Pierce Performance Series

The Pierce Performance Series seeks to raise the visibility of the Boston Public Library's Special Collections through free public performances. Thanks to the generosity of the Harold Whitworth Pierce Charitable Trust our past performances have commemorated the hundredth anniversary of the Peace Jubilee, explored abolitionists' vital messages, celebrated women's suffrage, and examined the lives of Thomas Paine and Phillis Wheatley Peters.


REVISITING the life & influence of one of America's first rebels


COMMEMORATING the 250th anniversary of the publication of PHILLIS' groundbreaking work

The Associates of the Boston Public Library's fifth annual Pierce Performance was held on December 4, 2023 in the BPL's Rabb Hall and virtually for two weeks following the show.

Faces of Phillis featured a staged reading by Adeola Solanke and directed by Regge Life, a panel discussion, and a poetry reading. The three-part literary evening was held to commemorate the 250th anniversary of the publication of Phillis Wheatley Peters' groundbreaking book, Poems of Various Subjects, Religious and Moral, in 1773.

The event was featured in The Boston Globe on December 1st:
Faces of Phillis’ Imagines Phillis Wheatley’s Life for the 250th Anniversary of her Poetry Collection

To view highlights from this performance, please visit YouTube.

Pierce Performance 2023
In honor of the 250th anniversary of the publication of Poems of Various Subjects, Religious and Moral, the 2023 Pierce Performance Series focused on Phillis Wheatley Peters.

This three-part literary event started with "Faces of Phillis," a staged reading written by Adeola Solanke and directed by Regge Life. The reading dramatized key moments from Phillis Wheatley Peters’ life. A talented ensemble of actors portrayed the historical figures Phillis Wheatley Peters, Obour Tanner, John Peters, Scipio Moorhead, and Elizabeth Freeman. This was followed by a panel discussion, moderated by Lisa Rafferty, featuring Ade Solanke, our playwright, Meredith Bergmann, the sculptor for the 2003 Boston Women’s Memorial, and Kyera Singleton, the Executive Director of the Royall House Museum. The evening concluded with the City of Boston’s Poet Laureate, Porsha Olayiwola, performing a dramatic reading of one of Phillis’s poems, as well as her own work inspired by Phillis.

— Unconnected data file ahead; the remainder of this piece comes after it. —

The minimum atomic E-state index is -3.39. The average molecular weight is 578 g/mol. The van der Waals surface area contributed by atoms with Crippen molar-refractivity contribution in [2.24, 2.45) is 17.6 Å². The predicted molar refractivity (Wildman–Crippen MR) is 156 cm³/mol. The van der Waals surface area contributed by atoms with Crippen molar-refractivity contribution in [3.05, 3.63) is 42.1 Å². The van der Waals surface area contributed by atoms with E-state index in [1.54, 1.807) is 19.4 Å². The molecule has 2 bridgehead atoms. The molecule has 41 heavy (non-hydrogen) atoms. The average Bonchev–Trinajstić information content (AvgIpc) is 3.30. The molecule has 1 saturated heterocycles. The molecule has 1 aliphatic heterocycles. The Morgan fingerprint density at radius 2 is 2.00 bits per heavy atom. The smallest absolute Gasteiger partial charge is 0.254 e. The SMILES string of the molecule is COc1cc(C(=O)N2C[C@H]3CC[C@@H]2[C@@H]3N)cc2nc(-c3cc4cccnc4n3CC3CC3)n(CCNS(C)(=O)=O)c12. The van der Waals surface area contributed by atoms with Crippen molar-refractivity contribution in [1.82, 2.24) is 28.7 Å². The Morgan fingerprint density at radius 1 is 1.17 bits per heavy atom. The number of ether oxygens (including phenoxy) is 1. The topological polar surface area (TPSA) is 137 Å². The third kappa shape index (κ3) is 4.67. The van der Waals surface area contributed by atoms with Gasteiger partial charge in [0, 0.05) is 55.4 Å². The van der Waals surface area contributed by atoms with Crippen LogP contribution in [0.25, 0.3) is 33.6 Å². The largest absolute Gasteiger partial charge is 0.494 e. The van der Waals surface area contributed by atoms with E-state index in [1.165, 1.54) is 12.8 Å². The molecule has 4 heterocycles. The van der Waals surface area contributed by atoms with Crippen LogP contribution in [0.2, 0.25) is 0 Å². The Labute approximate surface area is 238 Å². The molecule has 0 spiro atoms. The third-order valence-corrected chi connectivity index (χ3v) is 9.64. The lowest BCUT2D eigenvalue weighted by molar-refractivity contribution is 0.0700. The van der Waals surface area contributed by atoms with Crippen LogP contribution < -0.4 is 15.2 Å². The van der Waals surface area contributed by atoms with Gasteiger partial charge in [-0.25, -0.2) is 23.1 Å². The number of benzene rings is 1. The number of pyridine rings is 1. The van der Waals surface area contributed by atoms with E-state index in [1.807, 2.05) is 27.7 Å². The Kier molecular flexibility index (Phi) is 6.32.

Phillis Wheatley Peters (1753-1784) was an early American poet and correspondent who became a transatlantic literary celebrity while enslaved in Boston. As both a Black woman enslaved in pre-Revolutionary Boston and an internationally renowned poet, Phillis Wheatley Peters navigated a world of complexity and contradiction. Even today, her biography defies conventional categories and unanswered questions about her life and work abound.

When she was approximately seven years old, Phillis Wheatley Peters (whose birth name we do not know) was kidnapped near the coast of West Africa and forced into captivity. After enduring the Middle Passage, she arrived in Boston Harbor in the summer of 1761. There, she was purchased by her enslavers, the prominent Bostonian couple Susanna and John Wheatley, who renamed Phillis after the ship that had brought her to the city.

Phillis Wheatley Peters composed her first poems as a young teenager. Through her position within John and Susanna Wheatley’s evangelical household, she eventually built connections with some of the leading religious and political figures of the day. In 1770, her elegy on the death of the Reverend George Whitefield brought her fame in the colonies, while her collection, Poems of Various Subjects, Religious and Moral, published in 1773, made her a transatlantic celebrity. She was the first African American and the third American woman in the United States to publish a book of poetry. Read More Here.



Past Pierce Performances